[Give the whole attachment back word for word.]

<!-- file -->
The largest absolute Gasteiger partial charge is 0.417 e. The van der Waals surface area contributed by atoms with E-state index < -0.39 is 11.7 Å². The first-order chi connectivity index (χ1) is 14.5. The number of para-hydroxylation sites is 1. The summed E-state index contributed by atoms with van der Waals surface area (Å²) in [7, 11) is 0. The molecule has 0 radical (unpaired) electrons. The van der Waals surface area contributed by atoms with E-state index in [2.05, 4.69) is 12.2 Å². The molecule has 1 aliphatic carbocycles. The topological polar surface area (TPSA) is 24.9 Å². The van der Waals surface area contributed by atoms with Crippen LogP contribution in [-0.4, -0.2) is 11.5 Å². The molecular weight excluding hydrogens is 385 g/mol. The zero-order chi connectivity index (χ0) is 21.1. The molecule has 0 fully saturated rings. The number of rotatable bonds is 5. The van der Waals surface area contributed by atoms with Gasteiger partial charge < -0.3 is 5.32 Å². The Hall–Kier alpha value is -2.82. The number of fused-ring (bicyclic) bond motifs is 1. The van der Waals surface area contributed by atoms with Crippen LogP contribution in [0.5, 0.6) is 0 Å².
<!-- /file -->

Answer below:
The largest absolute Gasteiger partial charge is 0.417 e. The van der Waals surface area contributed by atoms with E-state index < -0.39 is 11.7 Å². The first-order chi connectivity index (χ1) is 14.5. The number of para-hydroxylation sites is 1. The summed E-state index contributed by atoms with van der Waals surface area (Å²) in [7, 11) is 0. The molecule has 0 radical (unpaired) electrons. The van der Waals surface area contributed by atoms with E-state index in [2.05, 4.69) is 12.2 Å². The molecule has 1 aliphatic carbocycles. The topological polar surface area (TPSA) is 24.9 Å². The van der Waals surface area contributed by atoms with Crippen LogP contribution in [-0.4, -0.2) is 11.5 Å². The molecular weight excluding hydrogens is 385 g/mol. The zero-order chi connectivity index (χ0) is 21.1. The molecule has 0 fully saturated rings. The number of rotatable bonds is 5. The van der Waals surface area contributed by atoms with Gasteiger partial charge < -0.3 is 5.32 Å². The Hall–Kier alpha value is -2.82. The number of fused-ring (bicyclic) bond motifs is 1. The van der Waals surface area contributed by atoms with Crippen LogP contribution in [0.5, 0.6) is 0 Å².